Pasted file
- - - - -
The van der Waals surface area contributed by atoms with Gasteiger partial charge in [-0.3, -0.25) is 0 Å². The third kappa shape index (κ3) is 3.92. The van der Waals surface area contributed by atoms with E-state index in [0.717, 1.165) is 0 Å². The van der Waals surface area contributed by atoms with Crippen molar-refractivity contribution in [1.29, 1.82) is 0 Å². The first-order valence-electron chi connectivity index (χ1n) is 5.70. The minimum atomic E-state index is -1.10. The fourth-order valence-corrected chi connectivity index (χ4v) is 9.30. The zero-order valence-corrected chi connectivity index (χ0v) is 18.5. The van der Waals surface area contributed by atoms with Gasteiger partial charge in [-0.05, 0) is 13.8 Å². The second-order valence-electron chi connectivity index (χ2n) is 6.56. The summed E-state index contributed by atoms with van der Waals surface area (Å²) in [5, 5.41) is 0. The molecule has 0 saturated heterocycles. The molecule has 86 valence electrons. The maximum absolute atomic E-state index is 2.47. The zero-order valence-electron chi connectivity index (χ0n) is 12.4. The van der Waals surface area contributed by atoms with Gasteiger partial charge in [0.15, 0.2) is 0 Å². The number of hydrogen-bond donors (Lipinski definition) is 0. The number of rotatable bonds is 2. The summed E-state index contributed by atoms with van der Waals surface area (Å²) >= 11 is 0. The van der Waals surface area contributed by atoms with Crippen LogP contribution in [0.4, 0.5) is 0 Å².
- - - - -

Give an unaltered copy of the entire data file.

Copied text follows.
The van der Waals surface area contributed by atoms with Gasteiger partial charge in [-0.3, -0.25) is 0 Å². The third kappa shape index (κ3) is 3.92. The van der Waals surface area contributed by atoms with E-state index in [0.717, 1.165) is 0 Å². The van der Waals surface area contributed by atoms with Crippen molar-refractivity contribution in [1.29, 1.82) is 0 Å². The first-order valence-electron chi connectivity index (χ1n) is 5.70. The minimum atomic E-state index is -1.10. The fourth-order valence-corrected chi connectivity index (χ4v) is 9.30. The zero-order valence-corrected chi connectivity index (χ0v) is 18.5. The van der Waals surface area contributed by atoms with Gasteiger partial charge in [-0.05, 0) is 13.8 Å². The second-order valence-electron chi connectivity index (χ2n) is 6.56. The summed E-state index contributed by atoms with van der Waals surface area (Å²) in [5, 5.41) is 0. The molecule has 0 saturated heterocycles. The molecule has 86 valence electrons. The maximum absolute atomic E-state index is 2.47. The zero-order valence-electron chi connectivity index (χ0n) is 12.4. The van der Waals surface area contributed by atoms with Gasteiger partial charge in [0.15, 0.2) is 0 Å². The number of hydrogen-bond donors (Lipinski definition) is 0. The number of rotatable bonds is 2. The summed E-state index contributed by atoms with van der Waals surface area (Å²) >= 11 is 0. The van der Waals surface area contributed by atoms with Crippen LogP contribution in [0.4, 0.5) is 0 Å².